Question: Is eternity in Hell a fair sentence?

Answer: The Bible isn’t clear on whether Hell is eternal. Some passages (e.g. Matthew 10:28) describe Hell as destruction – i.e. we cease to exist. We’re also not told that repentance after death is impossible. I think that God’s grace and love is always available to anyone who is willing to repent and receive it.

Question: How does living with an understanding of Hell change how I live today?

Answer: I should always ask myself, am I following the way of God’s love or not? Am I preparing myself to be the kind of person who could enjoy Heaven or not? Am I the kind of person who can give and receive love freely? If I were to end up in Heaven right now, would it feel like heaven to me, or would it feel like Hell?

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posted by Mike Clawson at 10:23 PM | Permalink |


At 1/18/2007 07:52:00 AM, Blogger gerbmom

wow - that takes me back to some pretty heavy conversations a couple of years ago......


At 1/18/2007 03:11:00 PM, Blogger Mike Clawson

It should, since I used our emails as source materials when I was working out my responses. :)


At 1/18/2007 09:18:00 PM, Blogger Scot McKnight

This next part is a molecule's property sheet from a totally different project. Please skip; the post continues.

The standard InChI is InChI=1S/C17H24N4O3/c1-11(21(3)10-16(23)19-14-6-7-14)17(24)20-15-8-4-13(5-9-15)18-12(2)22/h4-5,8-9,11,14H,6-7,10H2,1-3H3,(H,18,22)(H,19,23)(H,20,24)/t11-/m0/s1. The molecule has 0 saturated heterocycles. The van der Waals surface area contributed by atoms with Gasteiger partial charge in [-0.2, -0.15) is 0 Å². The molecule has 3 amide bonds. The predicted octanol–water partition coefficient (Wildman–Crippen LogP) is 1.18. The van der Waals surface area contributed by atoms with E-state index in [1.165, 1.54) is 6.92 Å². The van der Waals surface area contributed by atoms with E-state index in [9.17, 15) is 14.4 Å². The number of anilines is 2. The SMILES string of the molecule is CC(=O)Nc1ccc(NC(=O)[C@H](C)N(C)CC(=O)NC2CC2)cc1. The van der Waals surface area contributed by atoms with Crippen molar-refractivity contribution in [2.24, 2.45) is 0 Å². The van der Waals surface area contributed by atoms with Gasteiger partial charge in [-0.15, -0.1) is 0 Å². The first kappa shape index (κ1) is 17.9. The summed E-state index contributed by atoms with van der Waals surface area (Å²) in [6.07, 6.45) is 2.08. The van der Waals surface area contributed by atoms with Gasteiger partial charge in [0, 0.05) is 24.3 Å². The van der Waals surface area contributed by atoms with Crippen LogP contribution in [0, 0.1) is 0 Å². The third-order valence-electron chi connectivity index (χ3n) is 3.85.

Good thoughts; nice wide-ranging responses too.

I believe hell is the experience of God's absence in his presence and heaven is the experience of God's presence as absolute presence. I don't believe anything anywhere is outside God's presence, so that is why I say it is the experience of God's "absence" in his presence.


At 1/18/2007 10:32:00 PM, Blogger Mike Clawson

I agree Scot. I think another way of putting it is that Heaven and Hell are the same place experienced differently. That is, they are both in God's presence, but for those who have rejected God's love, that presence is agony.


At 3/03/2007 12:56:00 PM, Blogger saint david

Is man mortal or immortal?

Paul says we seek it, Ro. 2:7
also that mortal man puts it on in Christ, I Cor. 15:53,54
also that it came by Christ and Christ alone, I Ti. 6:16

this article sheds much light on this subject:


At 3/03/2007 01:30:00 PM, Blogger saint david

CORRECTION: the verse which refers to immortality coming by Christ alone is: II Ti. 1:10

Man is not born with it.


At 5/02/2007 08:34:00 PM, Anonymous Anonymous